SNOWBOARD ANATOMY - DESIGN AND CONSTRUCTION GUIDE::
Base- Bottom side of the snowboard, the part of the board that touches the snow. Snowboard bases are made in one of two ways: sintered or extruded. A sintered base is superior - it's more durable, faster and holds wax better than an extruded base. It's also more expensive and difficult to repair. If you're looking for high performance, go with a sintered base; for a board on a budget, an extruded model will do.
Camber- The amount of space beneath the center of a snowboard when it lays on a flat surface and its weight rests on the tip and tail.This is the gentle arch the board makes when you rest it on a flat surface. It's closely related to flex: the higher the camber, the more pressure the board puts at the nose and tail. A Flat camber indicates a board may spin easily, which can be good for certain freestyle moves. In a used board, however, it may also be a sign that the board is worn out. In most new boards you want a slightly springy camber, which helps stabilize the board at higher speeds and on hard snow, and also makes it easier to turn.
Contact Points- The points at which the board contacts the snow with out the pressure of the rider being displaced on the board. This is also called the boards wheel base. The contact points can be found by placing the board on a smoothe, flat surface then slide a piece of paper under the center of the snowboard, slide it toward the nose or tail until it stops.
Edge- The length of metal edge on the snowboard which touches the
snow; it is the effective part which is used to make a turn. Therefore,
it does not include the edge of the tip and tail. The effective edge is
in contact with the snow when the board is in a carved turn. A longer
effective edge makes for a more stable, controlled ride; a shorter effective
edge makes for a looser, easier turning board.
Flex Point- The flex point is located between the two bindings and is the point where the board begins or ends its flex and allows for sidecut radius contact.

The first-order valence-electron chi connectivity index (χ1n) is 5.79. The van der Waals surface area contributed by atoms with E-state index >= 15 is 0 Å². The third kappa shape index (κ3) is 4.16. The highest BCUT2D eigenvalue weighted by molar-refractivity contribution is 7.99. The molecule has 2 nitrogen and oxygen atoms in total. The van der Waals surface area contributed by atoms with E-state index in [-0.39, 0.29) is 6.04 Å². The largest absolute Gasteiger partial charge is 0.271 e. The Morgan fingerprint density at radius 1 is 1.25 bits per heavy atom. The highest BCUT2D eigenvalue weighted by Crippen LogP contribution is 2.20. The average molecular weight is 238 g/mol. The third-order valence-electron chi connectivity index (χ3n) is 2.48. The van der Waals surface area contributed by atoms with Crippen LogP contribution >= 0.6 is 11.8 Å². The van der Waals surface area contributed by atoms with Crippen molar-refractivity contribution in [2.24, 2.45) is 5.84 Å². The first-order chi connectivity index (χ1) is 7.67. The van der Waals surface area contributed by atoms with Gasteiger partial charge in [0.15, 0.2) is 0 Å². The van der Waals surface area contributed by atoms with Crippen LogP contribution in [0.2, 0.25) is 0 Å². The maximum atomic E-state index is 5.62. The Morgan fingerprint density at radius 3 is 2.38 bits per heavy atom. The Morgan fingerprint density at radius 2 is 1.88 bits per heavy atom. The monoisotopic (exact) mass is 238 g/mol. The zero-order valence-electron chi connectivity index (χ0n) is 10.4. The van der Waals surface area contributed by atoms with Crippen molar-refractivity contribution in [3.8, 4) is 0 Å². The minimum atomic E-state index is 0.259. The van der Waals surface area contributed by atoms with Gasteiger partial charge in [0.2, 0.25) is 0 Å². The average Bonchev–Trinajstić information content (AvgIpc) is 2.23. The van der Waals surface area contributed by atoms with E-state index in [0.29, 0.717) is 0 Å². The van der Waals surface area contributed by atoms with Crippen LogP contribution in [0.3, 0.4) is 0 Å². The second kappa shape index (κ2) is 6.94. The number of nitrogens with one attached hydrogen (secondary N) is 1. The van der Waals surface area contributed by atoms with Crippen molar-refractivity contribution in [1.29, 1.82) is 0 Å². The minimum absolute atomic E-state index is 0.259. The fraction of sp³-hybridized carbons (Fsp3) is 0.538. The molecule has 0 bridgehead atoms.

Nose- The front end of the snowboard, specifically the tip.
Nose Length- length of board from the widest part of the boards nose to the tip of the nose.
Nose Width- the widest part of the board measured across the front tip or nose area of the board.
Overall Length- Measured from the tip of the board to the tail, usually refered to in Centimeters (cm).
Sidecut Radius- This is the measurement of how deeply or shallowly the boards cut is from the nose of the board to the waist (or middle of the board). This is what helps the board turn. The smaller the sidecut radius the tighter you will be able to turn. A board with a larger sidecut will make big arching turns. It is the radius of a circle that makes the hourglass shape of the snowboard and thus how it is defined and measured. It works in conjunction with the running lenght of the snowboard.
Tail- the rear tip of the snowboard.
Tail Length- length of board from the widest part of the boards tail to the tip of the tail.
Tail Width- the widest part of the board measured across the tails tip or tail area of the board.
Opposite of the base, top of the board is where the bindings are mounted
and the rider stands.
Waist Width- The narrowest point of the board. This is usually the middle of the sidecut, located between the bindings. Waist width of a board should be relative to the size of your feet. Boards with narrow waist width are quicker from edge to edge, but if your feet are size 11 or more you will most likely have to get a wider board.